1610. WeatherNerdPR 12:30 AM GMT on September 16, 2010

Ugh...Let me guess...ANOTHER WPAC Storm?


yup another near the southern Japan islands
Member Since: May 24, 2006 Posts: 50 Comments: 44740
1634. leo305
you can't post youtube videos, it hurts the blog
Member Since: April 17, 2010 Posts: 0 Comments: 1753

Quoting pottery:

'evening to you.
A lovely Moon coasting about in some great Cumulus this evening here.
Occasional flashes from the south, but a loooong way away.
Nice!
Hey Pottery, how ya doing? I hope fine. I am glad we have these hurricanes way out the in the Atlantic and hopefully they want be
doing no damage. I really hope it misses Bermuda. But they are
nice to watch.
sheri
Member Since: Posts: Comments:
jogging a little westward
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Quoting Chicklit:
hey, evening. from the latest model runs, looks like igor will go west of bermuda.



I'm afraid not. Bermuda is right about 32.5 and 65. Most of the models are right over top of that spot or next to it.

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1630. bird72
Quoting HurricaneFCast:


Here is a crudely juxtaposed image of Igor over Texas using a current satellite image (From ~2345Z). I created this picture simply to show just how large Hurricane Igor is. Again, this is purely juxtaposed to emphasize a characteristic of Igor- the size.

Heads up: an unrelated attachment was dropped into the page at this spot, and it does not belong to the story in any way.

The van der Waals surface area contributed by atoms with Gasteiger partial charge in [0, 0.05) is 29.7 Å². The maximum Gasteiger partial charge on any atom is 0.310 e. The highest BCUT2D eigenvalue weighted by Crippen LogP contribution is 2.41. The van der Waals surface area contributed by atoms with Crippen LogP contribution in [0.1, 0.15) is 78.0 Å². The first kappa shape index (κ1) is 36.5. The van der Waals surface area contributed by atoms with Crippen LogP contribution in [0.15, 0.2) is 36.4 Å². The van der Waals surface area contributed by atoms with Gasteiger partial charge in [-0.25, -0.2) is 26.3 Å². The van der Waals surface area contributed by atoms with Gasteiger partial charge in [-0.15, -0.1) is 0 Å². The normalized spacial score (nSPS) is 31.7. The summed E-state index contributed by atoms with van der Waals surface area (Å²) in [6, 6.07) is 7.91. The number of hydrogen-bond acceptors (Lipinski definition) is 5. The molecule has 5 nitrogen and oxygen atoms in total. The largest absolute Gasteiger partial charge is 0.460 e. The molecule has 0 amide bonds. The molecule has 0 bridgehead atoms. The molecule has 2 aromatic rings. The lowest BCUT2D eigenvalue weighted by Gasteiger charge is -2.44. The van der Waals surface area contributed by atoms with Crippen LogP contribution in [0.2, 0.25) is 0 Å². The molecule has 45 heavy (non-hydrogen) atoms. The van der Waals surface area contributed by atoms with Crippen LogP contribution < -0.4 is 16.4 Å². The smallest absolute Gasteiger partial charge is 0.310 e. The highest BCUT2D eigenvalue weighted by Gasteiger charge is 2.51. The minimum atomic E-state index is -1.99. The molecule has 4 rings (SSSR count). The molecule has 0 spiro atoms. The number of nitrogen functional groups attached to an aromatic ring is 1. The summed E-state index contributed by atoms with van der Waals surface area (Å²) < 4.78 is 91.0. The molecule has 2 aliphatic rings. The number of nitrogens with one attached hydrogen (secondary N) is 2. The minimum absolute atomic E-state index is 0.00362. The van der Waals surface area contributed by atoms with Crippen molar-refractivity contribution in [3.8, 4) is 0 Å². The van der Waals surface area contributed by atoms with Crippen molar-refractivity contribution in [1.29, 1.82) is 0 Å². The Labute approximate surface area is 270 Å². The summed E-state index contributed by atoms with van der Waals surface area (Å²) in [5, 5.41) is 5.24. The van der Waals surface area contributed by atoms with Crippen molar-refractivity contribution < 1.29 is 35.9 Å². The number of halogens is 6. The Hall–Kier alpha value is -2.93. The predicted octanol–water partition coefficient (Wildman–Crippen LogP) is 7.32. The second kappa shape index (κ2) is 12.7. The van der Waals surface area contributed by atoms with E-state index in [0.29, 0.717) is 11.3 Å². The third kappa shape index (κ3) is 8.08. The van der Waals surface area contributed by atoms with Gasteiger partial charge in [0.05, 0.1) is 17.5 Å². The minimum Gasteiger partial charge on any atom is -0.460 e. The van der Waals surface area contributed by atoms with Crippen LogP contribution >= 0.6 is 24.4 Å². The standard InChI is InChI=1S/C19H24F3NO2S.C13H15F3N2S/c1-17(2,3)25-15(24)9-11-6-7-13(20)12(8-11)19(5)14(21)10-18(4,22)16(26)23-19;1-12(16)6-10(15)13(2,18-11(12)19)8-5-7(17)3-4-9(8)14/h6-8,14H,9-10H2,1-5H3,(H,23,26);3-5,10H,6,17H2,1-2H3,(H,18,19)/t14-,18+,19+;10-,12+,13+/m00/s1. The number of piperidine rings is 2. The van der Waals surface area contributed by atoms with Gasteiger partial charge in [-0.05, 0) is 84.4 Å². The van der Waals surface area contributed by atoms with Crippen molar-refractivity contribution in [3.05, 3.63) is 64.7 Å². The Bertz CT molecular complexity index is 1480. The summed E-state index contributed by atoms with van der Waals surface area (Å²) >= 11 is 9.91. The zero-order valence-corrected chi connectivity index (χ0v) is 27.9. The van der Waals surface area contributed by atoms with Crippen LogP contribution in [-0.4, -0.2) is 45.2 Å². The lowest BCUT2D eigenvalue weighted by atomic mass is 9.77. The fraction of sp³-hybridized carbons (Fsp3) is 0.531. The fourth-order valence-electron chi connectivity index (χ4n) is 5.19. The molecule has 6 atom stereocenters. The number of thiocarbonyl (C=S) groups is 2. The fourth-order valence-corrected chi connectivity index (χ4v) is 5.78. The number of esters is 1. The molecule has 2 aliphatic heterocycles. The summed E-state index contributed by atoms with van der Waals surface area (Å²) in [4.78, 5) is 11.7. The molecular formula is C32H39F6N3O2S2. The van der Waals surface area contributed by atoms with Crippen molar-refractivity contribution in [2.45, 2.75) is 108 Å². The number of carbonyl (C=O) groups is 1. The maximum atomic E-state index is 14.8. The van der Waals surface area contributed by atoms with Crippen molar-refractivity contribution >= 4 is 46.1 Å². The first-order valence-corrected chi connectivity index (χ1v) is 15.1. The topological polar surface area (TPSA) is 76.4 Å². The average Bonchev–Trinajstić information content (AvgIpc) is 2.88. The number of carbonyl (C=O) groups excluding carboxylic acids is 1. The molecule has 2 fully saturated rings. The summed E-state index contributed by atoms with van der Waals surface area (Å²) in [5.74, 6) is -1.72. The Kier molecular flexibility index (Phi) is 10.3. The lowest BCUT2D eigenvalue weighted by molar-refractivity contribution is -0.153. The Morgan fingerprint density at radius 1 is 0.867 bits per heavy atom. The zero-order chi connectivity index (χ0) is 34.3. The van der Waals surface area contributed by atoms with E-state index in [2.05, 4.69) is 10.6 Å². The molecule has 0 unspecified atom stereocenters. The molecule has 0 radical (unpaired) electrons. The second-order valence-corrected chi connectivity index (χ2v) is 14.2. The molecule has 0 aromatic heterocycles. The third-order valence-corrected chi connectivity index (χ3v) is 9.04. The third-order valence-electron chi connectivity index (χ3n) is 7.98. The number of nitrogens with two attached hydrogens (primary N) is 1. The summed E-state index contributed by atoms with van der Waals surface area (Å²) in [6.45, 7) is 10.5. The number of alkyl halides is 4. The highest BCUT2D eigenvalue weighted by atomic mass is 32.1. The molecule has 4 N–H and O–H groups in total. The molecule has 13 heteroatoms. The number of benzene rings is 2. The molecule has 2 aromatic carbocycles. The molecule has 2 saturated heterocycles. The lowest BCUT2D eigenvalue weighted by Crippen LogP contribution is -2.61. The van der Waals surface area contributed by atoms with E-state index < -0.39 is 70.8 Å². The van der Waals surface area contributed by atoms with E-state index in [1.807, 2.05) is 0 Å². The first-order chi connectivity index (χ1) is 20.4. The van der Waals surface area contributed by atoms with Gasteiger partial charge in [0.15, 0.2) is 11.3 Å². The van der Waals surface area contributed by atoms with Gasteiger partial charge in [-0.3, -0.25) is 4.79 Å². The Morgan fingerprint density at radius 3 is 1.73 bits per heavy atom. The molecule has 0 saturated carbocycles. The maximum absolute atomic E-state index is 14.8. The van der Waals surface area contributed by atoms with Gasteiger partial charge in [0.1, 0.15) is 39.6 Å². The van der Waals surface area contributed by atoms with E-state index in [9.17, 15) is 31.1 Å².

Igor, the mother of all hurricanes, the only other hurricane that I remember so big was hurricane Gilbert.
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something weird just happened to the blog btw
Member Since: July 11, 2006 Posts: 14 Comments: 11174
1628. leo305
Quoting HurricaneFCast:


Here is a crudely juxtaposed image of Igor over Texas using a current satellite image (From ~2345Z). I created this picture simply to show just how large Hurricane Igor is. Again, this is purely juxtaposed to emphasize a characteristic of Igor- the size.


Igor is much larger than that, the circulation extends well beyond its heaviest convection
Member Since: April 17, 2010 Posts: 0 Comments: 1753
1627. xcool
some one hacker blog
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1626. BDADUDE
Quoting HurricaneFCast:


Here is a crudely juxtaposed image of Igor over Texas using a current satellite image (From ~2345Z). I created this picture simply to show just how large Hurricane Igor is. Again, this is purely juxtaposed to emphasize a characteristic of Igor- the size.
How would it look over Bermuda?
Member Since: Posts: Comments:
Quoting Ldog74:


There has only been one storm that I know of that has affected San Diego as a hurricane: http://en.wikipedia.org/wiki/1858_San_Diego_hurricane

However, I remember reading about a couple Tropical Depressions/Storms that affected the area. Many storms have brought rain to the area, as indicated by this list: http://en.wikipedia.org/wiki/List_of_California_hurricanes